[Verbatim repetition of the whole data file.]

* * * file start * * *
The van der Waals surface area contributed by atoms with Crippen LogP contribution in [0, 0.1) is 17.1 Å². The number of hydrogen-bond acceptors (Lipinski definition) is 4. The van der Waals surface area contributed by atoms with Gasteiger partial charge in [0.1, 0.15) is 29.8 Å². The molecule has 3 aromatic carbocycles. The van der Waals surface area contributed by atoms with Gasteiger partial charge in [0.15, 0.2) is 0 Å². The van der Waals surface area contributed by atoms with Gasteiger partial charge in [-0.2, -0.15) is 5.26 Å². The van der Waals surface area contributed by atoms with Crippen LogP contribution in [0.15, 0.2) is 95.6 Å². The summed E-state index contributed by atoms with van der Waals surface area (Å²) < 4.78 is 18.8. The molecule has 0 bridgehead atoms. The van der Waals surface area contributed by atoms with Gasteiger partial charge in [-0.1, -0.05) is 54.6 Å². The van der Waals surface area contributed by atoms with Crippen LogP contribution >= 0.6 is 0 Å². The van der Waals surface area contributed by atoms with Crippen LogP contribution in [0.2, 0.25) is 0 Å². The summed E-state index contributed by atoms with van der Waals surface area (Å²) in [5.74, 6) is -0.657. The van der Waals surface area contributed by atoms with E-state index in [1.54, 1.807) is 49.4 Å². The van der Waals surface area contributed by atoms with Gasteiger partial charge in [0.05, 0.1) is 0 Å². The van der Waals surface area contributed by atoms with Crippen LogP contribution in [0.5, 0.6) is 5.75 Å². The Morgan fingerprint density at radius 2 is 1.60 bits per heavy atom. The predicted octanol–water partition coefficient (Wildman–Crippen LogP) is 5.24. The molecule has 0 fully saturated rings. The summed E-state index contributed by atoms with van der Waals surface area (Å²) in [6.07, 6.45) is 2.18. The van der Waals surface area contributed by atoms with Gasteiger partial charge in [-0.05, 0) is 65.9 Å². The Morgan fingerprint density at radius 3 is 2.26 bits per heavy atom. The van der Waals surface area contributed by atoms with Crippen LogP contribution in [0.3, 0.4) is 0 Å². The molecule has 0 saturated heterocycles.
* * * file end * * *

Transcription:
The van der Waals surface area contributed by atoms with Crippen LogP contribution in [0, 0.1) is 17.1 Å². The number of hydrogen-bond acceptors (Lipinski definition) is 4. The van der Waals surface area contributed by atoms with Gasteiger partial charge in [0.1, 0.15) is 29.8 Å². The molecule has 3 aromatic carbocycles. The van der Waals surface area contributed by atoms with Gasteiger partial charge in [0.15, 0.2) is 0 Å². The van der Waals surface area contributed by atoms with Gasteiger partial charge in [-0.2, -0.15) is 5.26 Å². The van der Waals surface area contributed by atoms with Crippen LogP contribution in [0.15, 0.2) is 95.6 Å². The summed E-state index contributed by atoms with van der Waals surface area (Å²) < 4.78 is 18.8. The molecule has 0 bridgehead atoms. The van der Waals surface area contributed by atoms with Gasteiger partial charge in [-0.1, -0.05) is 54.6 Å². The van der Waals surface area contributed by atoms with Crippen LogP contribution >= 0.6 is 0 Å². The van der Waals surface area contributed by atoms with Crippen LogP contribution in [0.2, 0.25) is 0 Å². The summed E-state index contributed by atoms with van der Waals surface area (Å²) in [5.74, 6) is -0.657. The van der Waals surface area contributed by atoms with E-state index in [1.54, 1.807) is 49.4 Å². The van der Waals surface area contributed by atoms with Gasteiger partial charge in [0.05, 0.1) is 0 Å². The van der Waals surface area contributed by atoms with Crippen LogP contribution in [0.5, 0.6) is 5.75 Å². The Morgan fingerprint density at radius 2 is 1.60 bits per heavy atom. The predicted octanol–water partition coefficient (Wildman–Crippen LogP) is 5.24. The molecule has 0 fully saturated rings. The summed E-state index contributed by atoms with van der Waals surface area (Å²) in [6.07, 6.45) is 2.18. The van der Waals surface area contributed by atoms with Gasteiger partial charge in [-0.05, 0) is 65.9 Å². The Morgan fingerprint density at radius 3 is 2.26 bits per heavy atom. The van der Waals surface area contributed by atoms with Crippen LogP contribution in [0.3, 0.4) is 0 Å². The molecule has 0 saturated heterocycles.